Furthermore, I confirm that the operational benefits, financial benefits, relational benefits, and accessibility influence the adoption of new forms of technology that facilitate the communication and operations between the manufacturer and the dealers. The effects of each of the paths showing these influences determine the importance that they have in the adoption of new forms of technology. Moreover, the total effects on relationship commitment and trust are very important findings to be taken into account for the manufacturers.

In Colombia, under different cultural influences, we were able to confirm the findings made by other researchers. Both dealer’s focus on the characteristics of the firm [2] and on the market environment [7] to develop trust. However, in Colombia unlike in the U.S., the manufacturer characteristic of reputation must be taken into account. In the survey study developed by Doney and Canon [2] with a sample from members of the National Association of Purchasing Management, this reputation construct was removed.

In reference to the market environment influence to develop trust, dissimilar to Ganesan [7] survey, I find that the stability construct is not an important element for the Colombian Goodyear dealers in the trust-building process.

Table 3. Total effects on latent variables.

We also used the scales developed by Morgan and Hunt [4] to determine the precursors of relationship commitment. The samples in both studies were independent automobile tire retailers, and then the findings showed a cross-cultural evaluation of the process. Finally, in this study, we confirmed that the control variables were antecedents of relationship commitment, according with the scales developed by Doney and Canon [2].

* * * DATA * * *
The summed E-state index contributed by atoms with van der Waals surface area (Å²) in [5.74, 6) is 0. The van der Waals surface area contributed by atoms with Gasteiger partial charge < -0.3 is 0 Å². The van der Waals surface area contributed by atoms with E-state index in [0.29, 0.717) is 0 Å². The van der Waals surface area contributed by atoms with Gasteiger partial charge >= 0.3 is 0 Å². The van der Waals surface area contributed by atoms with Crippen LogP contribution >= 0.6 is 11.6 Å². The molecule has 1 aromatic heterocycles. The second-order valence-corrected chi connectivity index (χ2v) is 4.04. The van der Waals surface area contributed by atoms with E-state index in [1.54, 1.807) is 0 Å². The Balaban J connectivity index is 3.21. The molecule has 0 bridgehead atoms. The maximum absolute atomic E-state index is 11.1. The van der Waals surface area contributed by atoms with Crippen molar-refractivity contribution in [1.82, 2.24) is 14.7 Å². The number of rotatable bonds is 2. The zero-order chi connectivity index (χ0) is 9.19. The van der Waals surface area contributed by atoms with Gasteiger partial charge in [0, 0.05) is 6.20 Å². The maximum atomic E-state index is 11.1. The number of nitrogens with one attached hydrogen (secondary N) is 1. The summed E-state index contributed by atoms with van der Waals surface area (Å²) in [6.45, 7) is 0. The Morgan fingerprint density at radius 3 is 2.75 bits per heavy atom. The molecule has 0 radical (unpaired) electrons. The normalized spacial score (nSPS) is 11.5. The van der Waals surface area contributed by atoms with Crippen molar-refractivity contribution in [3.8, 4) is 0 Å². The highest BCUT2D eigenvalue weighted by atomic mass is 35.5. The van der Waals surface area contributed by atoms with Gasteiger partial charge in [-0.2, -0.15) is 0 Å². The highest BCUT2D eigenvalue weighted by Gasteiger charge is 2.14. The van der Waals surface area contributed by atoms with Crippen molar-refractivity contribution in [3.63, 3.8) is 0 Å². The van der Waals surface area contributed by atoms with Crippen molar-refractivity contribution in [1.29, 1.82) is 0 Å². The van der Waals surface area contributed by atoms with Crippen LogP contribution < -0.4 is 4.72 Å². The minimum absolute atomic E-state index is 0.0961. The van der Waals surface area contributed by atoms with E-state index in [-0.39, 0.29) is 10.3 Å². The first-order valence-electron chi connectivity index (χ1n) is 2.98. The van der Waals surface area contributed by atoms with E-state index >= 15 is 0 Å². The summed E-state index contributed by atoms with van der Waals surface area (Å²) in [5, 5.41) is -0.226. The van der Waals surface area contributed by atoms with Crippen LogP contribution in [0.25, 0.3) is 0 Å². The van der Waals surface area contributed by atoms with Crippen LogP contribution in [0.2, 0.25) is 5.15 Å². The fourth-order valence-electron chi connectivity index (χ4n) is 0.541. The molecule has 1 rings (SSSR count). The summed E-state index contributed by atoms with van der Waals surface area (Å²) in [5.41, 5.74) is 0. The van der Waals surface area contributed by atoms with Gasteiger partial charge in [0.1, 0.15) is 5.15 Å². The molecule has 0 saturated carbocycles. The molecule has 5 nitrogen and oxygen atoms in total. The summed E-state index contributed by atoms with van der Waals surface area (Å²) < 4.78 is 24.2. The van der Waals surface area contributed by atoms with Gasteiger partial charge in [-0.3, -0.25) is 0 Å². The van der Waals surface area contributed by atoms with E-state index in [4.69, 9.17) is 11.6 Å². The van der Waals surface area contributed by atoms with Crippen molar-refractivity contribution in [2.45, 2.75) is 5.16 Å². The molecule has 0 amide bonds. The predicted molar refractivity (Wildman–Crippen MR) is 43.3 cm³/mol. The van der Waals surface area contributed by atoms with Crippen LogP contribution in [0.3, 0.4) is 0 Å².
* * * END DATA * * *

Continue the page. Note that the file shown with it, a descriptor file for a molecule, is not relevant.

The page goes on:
The manufacturers should promote strongly the adoption of technological interface by the dealers. The development of this kind of communication represents an investment with a long-term payoff. Therefore, when the manufacturer considers the costs and benefits of investing in developing a technological interface, it must consider that relationship commitment and dealer’s trust are factors that influence positively the adoption process. The fact is that trust and relationship commitment developed in a dealer brings about bigger benefits than cooperation alone.

Manufacturer firms have to pay close attention to developing and maintaining relationship commitment and dealers’ trust [19]. The value of such efforts is the most apparent when high levels of competition threaten market share and the stability of the dealers’ network. With this study I showed that trust and relationship commitment were important assets for the technological interface adoption and bring significant savings for the manufacturer and dealer.

In summary, in all demand situations, the adoption of technology interface requires the consideration of external and internal variables. For the manufacturers, it is advisable to “market” the technology on its operational and financial benefits and accessibility but also considering the relationship commitment and trust building with their dealers.